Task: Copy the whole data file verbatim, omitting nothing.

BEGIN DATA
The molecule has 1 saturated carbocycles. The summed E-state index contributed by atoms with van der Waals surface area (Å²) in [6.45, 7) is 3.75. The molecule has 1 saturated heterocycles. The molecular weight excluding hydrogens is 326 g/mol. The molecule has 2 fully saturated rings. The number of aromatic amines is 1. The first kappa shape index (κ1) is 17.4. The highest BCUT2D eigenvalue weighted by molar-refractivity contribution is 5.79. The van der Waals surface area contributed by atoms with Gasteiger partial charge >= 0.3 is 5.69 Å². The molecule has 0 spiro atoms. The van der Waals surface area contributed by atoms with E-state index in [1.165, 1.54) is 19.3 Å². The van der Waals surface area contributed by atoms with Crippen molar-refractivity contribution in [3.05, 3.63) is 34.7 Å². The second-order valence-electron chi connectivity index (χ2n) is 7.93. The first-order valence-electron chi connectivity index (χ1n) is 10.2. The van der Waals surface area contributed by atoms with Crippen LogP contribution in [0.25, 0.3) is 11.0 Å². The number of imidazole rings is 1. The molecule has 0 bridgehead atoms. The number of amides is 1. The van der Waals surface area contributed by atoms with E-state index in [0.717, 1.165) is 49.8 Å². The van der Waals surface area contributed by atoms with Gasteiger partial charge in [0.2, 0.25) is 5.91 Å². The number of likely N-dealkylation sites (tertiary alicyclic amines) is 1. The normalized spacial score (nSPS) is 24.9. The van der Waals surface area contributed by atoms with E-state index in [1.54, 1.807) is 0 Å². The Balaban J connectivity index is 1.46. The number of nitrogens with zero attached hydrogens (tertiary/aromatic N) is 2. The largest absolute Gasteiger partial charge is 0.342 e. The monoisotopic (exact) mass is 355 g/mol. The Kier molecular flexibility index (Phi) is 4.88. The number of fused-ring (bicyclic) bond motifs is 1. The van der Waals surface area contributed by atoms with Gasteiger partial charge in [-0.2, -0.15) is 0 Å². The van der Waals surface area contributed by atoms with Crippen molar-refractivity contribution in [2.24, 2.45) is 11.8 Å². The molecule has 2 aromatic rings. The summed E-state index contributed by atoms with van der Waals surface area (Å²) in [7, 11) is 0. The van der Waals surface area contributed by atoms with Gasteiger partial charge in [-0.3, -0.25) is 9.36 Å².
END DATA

The molecule has 1 saturated carbocycles. The summed E-state index contributed by atoms with van der Waals surface area (Å²) in [6.45, 7) is 3.75. The molecule has 1 saturated heterocycles. The molecular weight excluding hydrogens is 326 g/mol. The molecule has 2 fully saturated rings. The number of aromatic amines is 1. The first kappa shape index (κ1) is 17.4. The highest BCUT2D eigenvalue weighted by molar-refractivity contribution is 5.79. The van der Waals surface area contributed by atoms with Gasteiger partial charge >= 0.3 is 5.69 Å². The molecule has 0 spiro atoms. The van der Waals surface area contributed by atoms with E-state index in [1.165, 1.54) is 19.3 Å². The van der Waals surface area contributed by atoms with Crippen molar-refractivity contribution in [3.05, 3.63) is 34.7 Å². The second-order valence-electron chi connectivity index (χ2n) is 7.93. The first-order valence-electron chi connectivity index (χ1n) is 10.2. The van der Waals surface area contributed by atoms with Crippen LogP contribution in [0.25, 0.3) is 11.0 Å². The number of imidazole rings is 1. The molecule has 0 bridgehead atoms. The number of amides is 1. The van der Waals surface area contributed by atoms with E-state index in [0.717, 1.165) is 49.8 Å². The van der Waals surface area contributed by atoms with Gasteiger partial charge in [0.2, 0.25) is 5.91 Å². The number of likely N-dealkylation sites (tertiary alicyclic amines) is 1. The normalized spacial score (nSPS) is 24.9. The van der Waals surface area contributed by atoms with E-state index in [1.54, 1.807) is 0 Å². The Balaban J connectivity index is 1.46. The number of nitrogens with zero attached hydrogens (tertiary/aromatic N) is 2. The largest absolute Gasteiger partial charge is 0.342 e. The monoisotopic (exact) mass is 355 g/mol. The Kier molecular flexibility index (Phi) is 4.88. The number of fused-ring (bicyclic) bond motifs is 1. The van der Waals surface area contributed by atoms with Gasteiger partial charge in [-0.2, -0.15) is 0 Å². The van der Waals surface area contributed by atoms with Crippen molar-refractivity contribution in [2.24, 2.45) is 11.8 Å². The molecule has 2 aromatic rings. The summed E-state index contributed by atoms with van der Waals surface area (Å²) in [7, 11) is 0. The van der Waals surface area contributed by atoms with Gasteiger partial charge in [-0.3, -0.25) is 9.36 Å².